A new lease on campus life- New $7.5 million Maple housing development will open in August 2003.
The construction of Holly apartments was not the end of the Residence Hall Enhancement plan. It was just the beginning. Tom Kane, director for Residence Services, spoke with the Residence Hall Association Feb. 11 to discuss the newest phase in the enhancement plan: the Maple residence halls.
The complex will be built on top of the Beta parking lot, and, in the end, Maple will sit at the intersection of Holly and Maple Drives, in front of Beta hall.
“About one-third of the Village will be shut down this summer, and a crew will begin to drill in the parking lot within the next 45 days,” Kane said. “(This will begin) most likely after spring break.”The drilling in the parking lot will not affect the parking of any students. It is simply to test that the ground is adequate to build on, Kane said.
This summer, the Beta parking lot will be closed so construction can begin on Maple housing, which will open in August 2003, while the Village will be completely gone by May 2003, and later turned into a park.
Maple hall will house 28 students on each floor plus one resident assistant. Two students will share a room and an adjoining bathroom will link two rooms. In the middle of each floor there will be a common area where residents can lounge and study. There will also be a common kitchen for the residents at the end of each hall. Each room will contain its own air control, such as Holly apartments, and a sink that is separate from the bathroom.
Kane said the growth rate of new residents is increasing each year, and they need rooms to house everyone. In 2001, the residence halls housed approximately 3,900 students. By 2004, USF is expected to have approximately 4,500 residents, and by 2007 there will be approximately 5,500 to 6,000 students living on campus, Kane said.
“Maple will have 230 beds and will be mostly for freshman,” Kane said. “After Phase II-A is done, we will begin construction for another 600 beds, 300 suites and 300 apartments.” Harold Nixon, vice president for Student Affairs, said Maple housing will cost $7.5 million to build.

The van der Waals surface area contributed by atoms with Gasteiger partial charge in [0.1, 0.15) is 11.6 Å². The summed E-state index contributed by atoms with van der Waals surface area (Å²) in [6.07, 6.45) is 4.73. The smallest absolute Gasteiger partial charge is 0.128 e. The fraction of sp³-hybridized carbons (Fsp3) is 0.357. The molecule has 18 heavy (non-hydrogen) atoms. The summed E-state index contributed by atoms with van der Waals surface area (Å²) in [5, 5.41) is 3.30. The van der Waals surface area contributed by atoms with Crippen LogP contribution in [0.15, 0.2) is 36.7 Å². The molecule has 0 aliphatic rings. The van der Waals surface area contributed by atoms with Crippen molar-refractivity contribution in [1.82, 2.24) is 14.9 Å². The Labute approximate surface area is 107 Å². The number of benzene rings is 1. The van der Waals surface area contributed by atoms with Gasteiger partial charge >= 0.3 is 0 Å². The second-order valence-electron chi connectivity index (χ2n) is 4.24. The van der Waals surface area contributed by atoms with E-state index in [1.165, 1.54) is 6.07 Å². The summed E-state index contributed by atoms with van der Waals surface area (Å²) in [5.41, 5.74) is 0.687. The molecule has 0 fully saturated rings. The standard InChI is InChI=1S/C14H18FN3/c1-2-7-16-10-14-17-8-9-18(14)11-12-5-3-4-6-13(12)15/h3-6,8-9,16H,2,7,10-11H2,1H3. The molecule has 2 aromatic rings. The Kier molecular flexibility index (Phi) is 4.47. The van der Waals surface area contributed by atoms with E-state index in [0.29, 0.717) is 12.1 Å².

Kane said the budget for the plan is not affected by the recent budget cuts because Residence Services is a self-supported service.
“We don’t receive state money. We build from the money the residents pay for rent to live on campus,” Kane said. “As long as we stay full, we will be OK.”
Tammy Pierce, a resident in Castor and an RHA senator, asked Kane why there is more concentration on building new housing instead of renovating the old housing.”It’s because it is all about financial issues,” Kane said. “We need to build new halls, open those up and then renovate the old ones. This helps keep the cost flow going.”
Pierce also said she is concerned about safety since the amount of parking will decrease once the building and renovating will be done, and students will have to walk farther distances at night.
“What about the crime rate? Won’t it rise?” Pierce said. Kane said he is not sure the crime rate will rise, but did note that before Holly was built, that area was a parking lot, which students had to walk across to get to the other side of campus.”Cars had more vandalism there than students have now in the parking lots,” Kane said.
After Phase II-A is finished, parking for Beta hall and Holly will be located in the lot across the street, at Parking Services or behind the Village across from the tennis courts.
“There will definitely be an increase in parking by the tennis courts and the Village,” Kane said.
Joe Nirenberg, vice president of policies and procedures for RHA, asked Kane about possible parallel parking along East Holly Drive to help solve the parking problem.
“We have to have four lanes along campus. Plus it will be very expensive,” Kane said.
Kane also added that the curbs and bike lanes accommodate parallel parking and that all those costs add up.
After the construction is finished, parking on campus will eventually become remote. But Kane said in most universities parking is not needed for its on-campus residents.
“If you live on campus you don’t need a car to get around,” Kane said.
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